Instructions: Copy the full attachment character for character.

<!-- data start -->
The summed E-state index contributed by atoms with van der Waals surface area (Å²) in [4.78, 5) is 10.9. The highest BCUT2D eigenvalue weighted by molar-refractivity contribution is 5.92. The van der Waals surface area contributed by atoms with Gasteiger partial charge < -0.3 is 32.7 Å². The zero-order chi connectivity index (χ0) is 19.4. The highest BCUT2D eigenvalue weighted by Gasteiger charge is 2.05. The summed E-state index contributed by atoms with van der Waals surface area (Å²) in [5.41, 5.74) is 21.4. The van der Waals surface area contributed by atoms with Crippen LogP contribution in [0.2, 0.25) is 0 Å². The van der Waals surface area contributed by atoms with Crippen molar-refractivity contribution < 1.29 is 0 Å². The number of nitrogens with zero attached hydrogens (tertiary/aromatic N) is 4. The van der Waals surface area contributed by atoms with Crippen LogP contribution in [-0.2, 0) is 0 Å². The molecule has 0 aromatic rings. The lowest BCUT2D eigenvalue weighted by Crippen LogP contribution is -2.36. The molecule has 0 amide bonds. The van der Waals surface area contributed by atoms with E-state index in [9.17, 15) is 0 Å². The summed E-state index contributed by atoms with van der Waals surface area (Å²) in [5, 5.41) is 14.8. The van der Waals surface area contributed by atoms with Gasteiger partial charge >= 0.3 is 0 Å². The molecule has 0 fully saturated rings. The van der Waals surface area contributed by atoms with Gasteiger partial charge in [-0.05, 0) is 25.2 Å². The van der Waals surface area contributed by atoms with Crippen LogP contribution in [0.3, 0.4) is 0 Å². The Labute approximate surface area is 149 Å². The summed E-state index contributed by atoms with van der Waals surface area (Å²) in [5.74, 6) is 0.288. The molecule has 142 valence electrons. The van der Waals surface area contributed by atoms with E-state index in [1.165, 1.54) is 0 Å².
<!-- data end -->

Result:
The summed E-state index contributed by atoms with van der Waals surface area (Å²) in [4.78, 5) is 10.9. The highest BCUT2D eigenvalue weighted by molar-refractivity contribution is 5.92. The van der Waals surface area contributed by atoms with Gasteiger partial charge < -0.3 is 32.7 Å². The zero-order chi connectivity index (χ0) is 19.4. The highest BCUT2D eigenvalue weighted by Gasteiger charge is 2.05. The summed E-state index contributed by atoms with van der Waals surface area (Å²) in [5.41, 5.74) is 21.4. The van der Waals surface area contributed by atoms with Crippen LogP contribution in [0.2, 0.25) is 0 Å². The van der Waals surface area contributed by atoms with Crippen molar-refractivity contribution < 1.29 is 0 Å². The number of nitrogens with zero attached hydrogens (tertiary/aromatic N) is 4. The van der Waals surface area contributed by atoms with Crippen LogP contribution in [-0.2, 0) is 0 Å². The molecule has 0 aromatic rings. The lowest BCUT2D eigenvalue weighted by Crippen LogP contribution is -2.36. The molecule has 0 amide bonds. The van der Waals surface area contributed by atoms with E-state index in [9.17, 15) is 0 Å². The summed E-state index contributed by atoms with van der Waals surface area (Å²) in [5, 5.41) is 14.8. The van der Waals surface area contributed by atoms with Gasteiger partial charge >= 0.3 is 0 Å². The molecule has 0 fully saturated rings. The van der Waals surface area contributed by atoms with Gasteiger partial charge in [-0.05, 0) is 25.2 Å². The van der Waals surface area contributed by atoms with Crippen LogP contribution in [0.3, 0.4) is 0 Å². The Labute approximate surface area is 149 Å². The summed E-state index contributed by atoms with van der Waals surface area (Å²) in [5.74, 6) is 0.288. The molecule has 142 valence electrons. The van der Waals surface area contributed by atoms with E-state index in [1.165, 1.54) is 0 Å².